(3) failed to properly train, monitor, and supervise Thompson;
(4) entrusted delivery duties to Thompson even though they should have known that he was an unsafe driving risk; and
(5) entrusted delivery duties to Thompson knowing he could act negligently, carelessly and/or recklessly in a manner that would cause injury to another person.

( Id. )

B. The Insurance Policy

Maryland Casualty is an insurance company that issued a Precision Portfolio Insurance Policy, number PPS 43182972 (the "Policy"), with limits of $1, 000, 000 for each Occurrence and $2, 000, 000 General Aggregate to its named insured, Dominick's Pizza. (D.I. 1 at 4) The Policy is a package policy that contains both a Commercial Property Coverage Part and a Commercial General Liability Coverage Part. ( Id. ) The Policy period began on March 24, 2008, and the parties do not dispute that the Policy was in effect at the time of the Accident. ( See id. )

The Policy provides, in relevant part:

1. Insuring Agreement
a. We will pay those sums that the insured becomes legally obligated to pay as damages because of "bodily injury" or "property damage" to which this insurance applies. We will have the right and duty to defend the insured against any "suit" seeking those damages. However, we will have no duty to defend the insured against any "suit" seeking damages for "bodily injury" or "property damage" to which this insurance does not apply....
b. This insurance applies to "bodily injury" and "property damage" only if:
(1) The "bodily injury" or "property damage" is caused by an "occurrence" that takes place in the "coverage territory"; and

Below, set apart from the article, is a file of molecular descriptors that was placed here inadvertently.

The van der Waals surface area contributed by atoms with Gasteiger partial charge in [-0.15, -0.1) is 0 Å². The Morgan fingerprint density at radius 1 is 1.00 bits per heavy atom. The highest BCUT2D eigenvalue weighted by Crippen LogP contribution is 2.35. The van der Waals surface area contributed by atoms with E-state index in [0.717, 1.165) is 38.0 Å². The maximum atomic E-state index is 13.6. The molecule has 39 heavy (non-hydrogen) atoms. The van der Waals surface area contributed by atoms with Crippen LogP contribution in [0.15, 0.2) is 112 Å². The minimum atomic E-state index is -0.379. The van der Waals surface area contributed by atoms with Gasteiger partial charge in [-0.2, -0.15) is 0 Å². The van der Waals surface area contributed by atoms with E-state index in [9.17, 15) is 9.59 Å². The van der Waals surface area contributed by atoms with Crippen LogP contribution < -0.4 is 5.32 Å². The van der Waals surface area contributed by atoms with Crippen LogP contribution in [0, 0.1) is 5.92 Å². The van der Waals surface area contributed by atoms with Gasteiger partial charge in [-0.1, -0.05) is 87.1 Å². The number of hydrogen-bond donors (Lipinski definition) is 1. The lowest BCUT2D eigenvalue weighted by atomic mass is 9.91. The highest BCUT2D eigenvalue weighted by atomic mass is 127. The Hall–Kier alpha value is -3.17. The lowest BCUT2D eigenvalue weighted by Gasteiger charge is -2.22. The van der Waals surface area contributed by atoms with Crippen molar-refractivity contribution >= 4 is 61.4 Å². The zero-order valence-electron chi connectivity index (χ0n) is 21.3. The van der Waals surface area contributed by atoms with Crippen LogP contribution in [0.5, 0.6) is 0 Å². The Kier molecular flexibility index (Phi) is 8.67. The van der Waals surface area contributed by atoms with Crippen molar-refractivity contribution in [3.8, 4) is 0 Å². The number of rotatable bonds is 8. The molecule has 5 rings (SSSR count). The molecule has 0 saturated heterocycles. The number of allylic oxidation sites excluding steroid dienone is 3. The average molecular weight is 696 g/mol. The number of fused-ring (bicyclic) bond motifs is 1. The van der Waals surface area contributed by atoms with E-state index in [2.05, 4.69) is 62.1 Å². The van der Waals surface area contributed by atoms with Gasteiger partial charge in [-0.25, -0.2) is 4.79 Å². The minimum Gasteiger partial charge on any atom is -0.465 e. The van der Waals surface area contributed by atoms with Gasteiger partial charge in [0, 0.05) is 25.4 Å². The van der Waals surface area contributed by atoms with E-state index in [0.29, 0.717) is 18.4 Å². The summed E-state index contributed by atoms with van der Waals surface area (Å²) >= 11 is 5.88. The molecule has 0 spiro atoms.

(2) The "bodily injury" or "property damage" occurs during the policy period.
c. Damages because of "bodily injury" include damages claimed by any person or organization for care, loss of services or death resulting at any time from the "bodily injury". [sic]

( Id., Ex. A § I, Coverage A, subsections (1)(a)-(c))

The Policy also includes the following "auto exclusion, " which states that "[t]his insurance does not apply to":
g. Aircraft, Auto Or Watercraft:
"Bodily injury" or "property damage" arising out of the ownership, maintenance, use or entrustment to others of any aircraft, "auto" or watercraft owned or operated by or rented or loaned to any insured. Use includes operation and "loading or unloading". [sic]

( Id. , Ex. A § I(2)(g))

The Policy provides that the following qualify as insureds:

a. Your "employees", [sic] other than either your "executive officers" (if you are an organization other than a partnership, joint venture or limited liability company) or your managers (if you are a limited liability company), but only for acts within the scope of their employment by you or while performing duties related to the conduct of your business....

( Id. , Ex. A § II) Additionally, the Policy sets forth the following relevant definitions:

2. "Auto" means a land motor vehicle, trailer or semitrailer designated for travel on public roads, including any attached machinery or equipment. But "auto" does not include "mobile equipment."
3. "Bodily injury" means bodily injury, sickness or disease sustained by a person. This includes mental anguish, mental injury, shock, fright, or death resulting from bodily injury, sickness or disease.